At Notre Dame he clashed with the new theology chairman, Fr. Richard McBrien, who, in Hauerwas’ judgment, wanted to make the theology department more “denominationally Catholic,” to compete with Marquette University and Boston College.

At 46 he moved to Duke and married Paula Gilbert, 34, a college administrator and ordained a Methodist minister who presides at the Eucharist, which was becoming central to Hauerwas’ faith. His relationship with Gilbert, his second wife, helps him redefine friendship as not just a two-person relationship but an interdependent network where the friends of friends are connected to one another.

Typical of Hauerwas, when the new young pastor of their local church replaced the Holy Week liturgies with a dance ritual on Wednesday they switched to another parish.

What keeps Hauerwas on the “margins,” outside the theological mainstream? To Boston College ethicist Jesuit Fr. David Hollenbach, Hauerwas’ gift has been to demonstrate the Gospel’s radical and pacifist dimensions, but his weakness is a sectarian eschatology (that is, eschatology as the church’s understanding of how it exists in time and how it relates to the contemporary world) that sees the Gospel as against the cultural life, not as transforming it. In short, Hauerwas believes it is better for the church to be a small faithful community that can validly represent Christ’s presence than a large, accommodating institution that has compromised its message.

Edited by John Berkman and Michael Cartwright
Published by Duke University Press, $29.95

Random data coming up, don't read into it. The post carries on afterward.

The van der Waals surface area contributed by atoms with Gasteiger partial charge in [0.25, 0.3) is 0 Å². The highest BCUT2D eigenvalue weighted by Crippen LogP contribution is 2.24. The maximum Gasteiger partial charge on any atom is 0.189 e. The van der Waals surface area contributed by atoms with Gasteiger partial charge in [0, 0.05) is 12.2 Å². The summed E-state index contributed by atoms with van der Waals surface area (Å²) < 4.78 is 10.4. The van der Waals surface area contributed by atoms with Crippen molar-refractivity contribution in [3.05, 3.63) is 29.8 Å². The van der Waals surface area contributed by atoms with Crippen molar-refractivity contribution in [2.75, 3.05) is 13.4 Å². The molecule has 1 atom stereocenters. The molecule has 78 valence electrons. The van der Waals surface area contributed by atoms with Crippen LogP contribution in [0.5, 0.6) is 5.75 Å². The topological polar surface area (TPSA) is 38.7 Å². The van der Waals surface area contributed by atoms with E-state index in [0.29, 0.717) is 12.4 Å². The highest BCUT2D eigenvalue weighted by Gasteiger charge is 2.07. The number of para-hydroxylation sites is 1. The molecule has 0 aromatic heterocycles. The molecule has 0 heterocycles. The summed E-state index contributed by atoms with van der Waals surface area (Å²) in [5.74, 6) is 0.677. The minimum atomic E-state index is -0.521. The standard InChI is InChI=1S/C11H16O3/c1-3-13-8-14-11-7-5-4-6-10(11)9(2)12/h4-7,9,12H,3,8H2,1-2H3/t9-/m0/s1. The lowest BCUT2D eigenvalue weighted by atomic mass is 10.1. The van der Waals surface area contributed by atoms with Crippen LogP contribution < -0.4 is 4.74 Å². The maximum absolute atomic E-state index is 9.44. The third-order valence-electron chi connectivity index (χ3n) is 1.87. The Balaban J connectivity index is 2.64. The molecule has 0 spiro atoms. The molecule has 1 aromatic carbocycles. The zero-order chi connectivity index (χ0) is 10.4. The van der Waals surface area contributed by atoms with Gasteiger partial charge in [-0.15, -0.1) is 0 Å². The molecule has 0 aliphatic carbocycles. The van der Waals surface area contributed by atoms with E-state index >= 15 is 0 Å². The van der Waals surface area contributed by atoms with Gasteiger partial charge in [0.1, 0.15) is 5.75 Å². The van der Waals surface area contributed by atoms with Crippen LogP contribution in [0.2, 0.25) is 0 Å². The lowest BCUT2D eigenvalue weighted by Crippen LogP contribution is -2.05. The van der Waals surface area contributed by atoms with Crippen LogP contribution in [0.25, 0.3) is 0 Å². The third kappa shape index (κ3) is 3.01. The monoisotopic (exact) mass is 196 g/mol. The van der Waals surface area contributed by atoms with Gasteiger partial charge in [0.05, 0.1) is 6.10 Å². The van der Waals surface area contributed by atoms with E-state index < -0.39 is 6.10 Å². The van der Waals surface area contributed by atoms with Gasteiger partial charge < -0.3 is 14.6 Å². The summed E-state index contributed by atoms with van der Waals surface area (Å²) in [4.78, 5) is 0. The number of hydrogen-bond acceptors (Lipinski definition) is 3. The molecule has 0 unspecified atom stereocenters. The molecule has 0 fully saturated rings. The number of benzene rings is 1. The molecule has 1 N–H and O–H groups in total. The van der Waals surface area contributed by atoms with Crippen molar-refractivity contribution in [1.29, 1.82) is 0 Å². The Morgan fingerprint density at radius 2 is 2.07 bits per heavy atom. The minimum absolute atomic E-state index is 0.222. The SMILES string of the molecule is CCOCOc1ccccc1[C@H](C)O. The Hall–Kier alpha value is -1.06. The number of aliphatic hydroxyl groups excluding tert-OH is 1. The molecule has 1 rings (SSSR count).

In a 1981 essay on the Holocaust in CrossCurrents, he writes, “The most decisive failure of Catholic ecclesiology is the idea that the primary task of the church is to survive.” The “success” of the mission, says Hauerwas, should be measured by whether survival or nonsurvival serves the ends of the kingdom. Hauerwas contends that Catholic defenders of Pope Pius XII argue that the pope was relatively silent during the Holocaust because he was primarily concerned with keeping the church alive -- no matter the cost in non-Catholic lives -- because the church was essential for human salvation. In this decision, says Hauerwas, the church sacrificed its mission.

Hauerwas’ position against abortion is divorced from the issue of using political pressure to change the law, as seen in “Abortion” in The Hauerwas Reader. The church must be the church and oppose abortion with its own strengths. Avoid the words “choice” and “termination of pregnancy,” which slide over the reality of abortion. The issue is not “when life begins.” Christians, he says, do not believe that life is absolutely sacred; early martyrs took their children with them to death rather than have them raised pagan.

Abortion is really about the ethics of sex and power, particularly the reckless power of male promiscuity. We do not have absolute rights over our bodies, Hauerwas argues -- our bodies belong to the community, and so it is the obligation of the community to welcome every birth and care for every child even if the child’s parents won’t.

On the Catholic church’s scandal, Hauerwas has high regard for the “gift of celibacy,” but it can promote a terrible loneliness and “should not be necessary for all called to the priesthood.” Celibacy has not caused the pedophile problem, but the clerical culture has become the church’s bulwark of self-protection, and so the church has failed to see the disaster in its own ranks.

[Jesuit Fr Raymond A. Schroth’s new biography of Jesuit Congressman Robert F. Drinan will be published by Fordham University Press in November.]